I have realized something over the past few weeks. To skip the long intro, people have different views on church planting. God has been showing me that I had taken this for granted. Ruth and I have experienced wonderful insight into the world of church planting over the past several months. Specifically, what is an effective philosophy and methodology of church planting in our current North American context. We have been free to learn and see first hand what line of thinking is simply just moving sheep from one pen to another and which are actually reaching lost sheep. By the grace of God, we were able to grow. I mean sure, I was jobless, income less, at a loss for words as to what was potentially next, but what we have experienced and learned was nothing short of life changing.
We had experienced a culture that was increasingly on board with the movement and necessity of church planting, well so I thought. Being immersed in the church planting conversation I had almost forgotten there was apprehension to church planting.
Church planting has been defined in many ways, but for the sake of getting everyone on the same page, using Aubrey Malphurs’s definition, “church planting is and exhausting but exciting venture of faith, the planned process of starting and growing local churches based on Jesus’s promise to build his church and in obedience to his Great Commission.”1 When we seek first God’s Kingdom we will make disciples, impact the domains of society and Jesus will build His church.
Having this as my base definition and foundation, my first difficult conversation came when talking to a Presbyterian minister at Starbucks. The second conversation happened over dinner with a friend. The last with a co-worker. Each conversation raised several objections based on their experience with church plants previously, and in regards to the real need of new churches. Sadly, I was not prepared for this. Thankfully, God is a gracious God and allows us to learn through these experiences. For those of you who may have some objections to church planting, especially if one starts in your city, realize that there are many ways to plant a church. Nevertheless, the need is great, look around you at the lostness of our cities and town, regardless of how many churches occupy streets within those city limits.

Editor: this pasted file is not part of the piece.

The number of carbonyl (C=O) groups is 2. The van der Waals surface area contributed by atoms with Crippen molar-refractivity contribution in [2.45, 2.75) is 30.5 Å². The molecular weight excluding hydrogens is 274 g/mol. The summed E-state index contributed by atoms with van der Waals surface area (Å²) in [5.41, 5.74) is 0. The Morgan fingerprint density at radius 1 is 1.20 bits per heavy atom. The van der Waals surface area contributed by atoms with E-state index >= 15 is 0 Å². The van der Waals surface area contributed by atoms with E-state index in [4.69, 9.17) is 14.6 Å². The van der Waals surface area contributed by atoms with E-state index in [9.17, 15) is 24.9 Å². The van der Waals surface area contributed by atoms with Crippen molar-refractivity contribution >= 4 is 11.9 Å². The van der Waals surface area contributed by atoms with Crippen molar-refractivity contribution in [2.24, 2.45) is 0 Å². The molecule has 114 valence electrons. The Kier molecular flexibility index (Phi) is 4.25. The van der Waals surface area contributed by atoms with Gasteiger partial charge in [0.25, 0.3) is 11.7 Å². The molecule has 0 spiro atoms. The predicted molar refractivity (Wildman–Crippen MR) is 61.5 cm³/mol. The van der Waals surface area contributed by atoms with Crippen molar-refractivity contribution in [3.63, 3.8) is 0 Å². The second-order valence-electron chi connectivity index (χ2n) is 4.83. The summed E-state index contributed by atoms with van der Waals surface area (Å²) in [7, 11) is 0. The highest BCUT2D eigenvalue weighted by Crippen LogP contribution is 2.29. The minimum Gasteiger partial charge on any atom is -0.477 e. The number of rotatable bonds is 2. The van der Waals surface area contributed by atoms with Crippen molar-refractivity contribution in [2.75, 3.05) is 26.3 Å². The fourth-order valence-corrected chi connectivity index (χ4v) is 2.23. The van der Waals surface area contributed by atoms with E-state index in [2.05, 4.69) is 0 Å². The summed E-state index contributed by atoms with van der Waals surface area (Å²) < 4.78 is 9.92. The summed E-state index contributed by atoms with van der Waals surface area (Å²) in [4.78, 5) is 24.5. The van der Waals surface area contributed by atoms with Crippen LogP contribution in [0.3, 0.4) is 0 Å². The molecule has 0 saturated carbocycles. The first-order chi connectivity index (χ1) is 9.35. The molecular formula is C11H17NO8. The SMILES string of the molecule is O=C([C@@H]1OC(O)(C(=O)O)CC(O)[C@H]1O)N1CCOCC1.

…starting new churches is vital to the future of the church in America. The point is simple. No church plants—no church. Like all organizations, churches have an organizational life cycle. They’re born or planted and experience early growth due to a natural emphasis on outreach. However, problems begin to arise along the way, and far too many churches shift from an outreach to an in-reach mentality as they attempt to solve their problems. This, in turn, slows growth. Should churches ignore or fail to correct the situation, their growth stymies and they plateau. If they continue in failing to correct the situation, they experience early decline that if ignored will turn into later decline and ultimately death. – Aubrey Malphrs, The Nuts and Bolts of Church Planting.
The result of each conversation has pushed me to better articulate the statement above when questioned about church planting. Essentially, it comes from some training that Ruth and I attended in Las Vegas. See, often times when people think church planting they think about location and a Sunday service. The picture they have is a lack of information and experience with healthy kingdom thinking.
There is a different picture in their head when a church plant is described. They wrestle with how you get money to build a building with no congregation. Or, it’s not really a church if it’s in a school. The other side of location is why there, or in some cases, why here? A church plant in their city brings frustration and anger. I remember when a church started in my home town when I was younger and the people I talked to couldn’t even fathom it and were confused. Mainly, because they were thinking about their church, not God’s Kingdom. Their responses were selfish. Their responses were focused on how a new church would negatively affect their fellowship and their Sunday morning attendance. However, most churches are okay with incarnational approaches to foreign missions, but fail to realize the same strategy can be useful within their own city, no matter how large or small.
Planting churches are the most effective way to reach non-Christians. And, it’s the most effective way to keep up with the growing population. Bruce McNichol explained the findings of his research in Interest magazine:
- Churches under three years of age win an average of ten people to Christ per year for every hundred church members.
- Churches three to fifteen years of age win an average of five people per year for every hundred church members.
- Churches over fifteen years of age win an average of three people per year for every hundred church members. 2
According the to NAMB research using US Census data, in 1900, there were 28 churches for every 10,000 Americans. In 1950, there were 17 churches for every 10,000 Americans. In 2000, there were 12 churches for every 10,000 Americans. In 2004, the latest year available, there are 11 churches for every 10,000 Americans. 3
The other aspect of confusion is starting a church involves starting a service. My hope over the next few posts is to describe that church planting will eventually lead to some form of worship gathering but that it’s not necessary to start with and its not the end goal. A church has not arrived when they have many people, a building, and a Sunday services. Rather, disciples indwelt with the Holy Spirit bring the Kingdom of God to the world forming the church.
- Aubrey Malphurs, The Nuts and Bolts of Church Planting.
- Aubrey Malphurs, Planting Growing Churches for the Twenty-first Century.
- Lost in America: How You and Your Church Can Impact the World Next Door.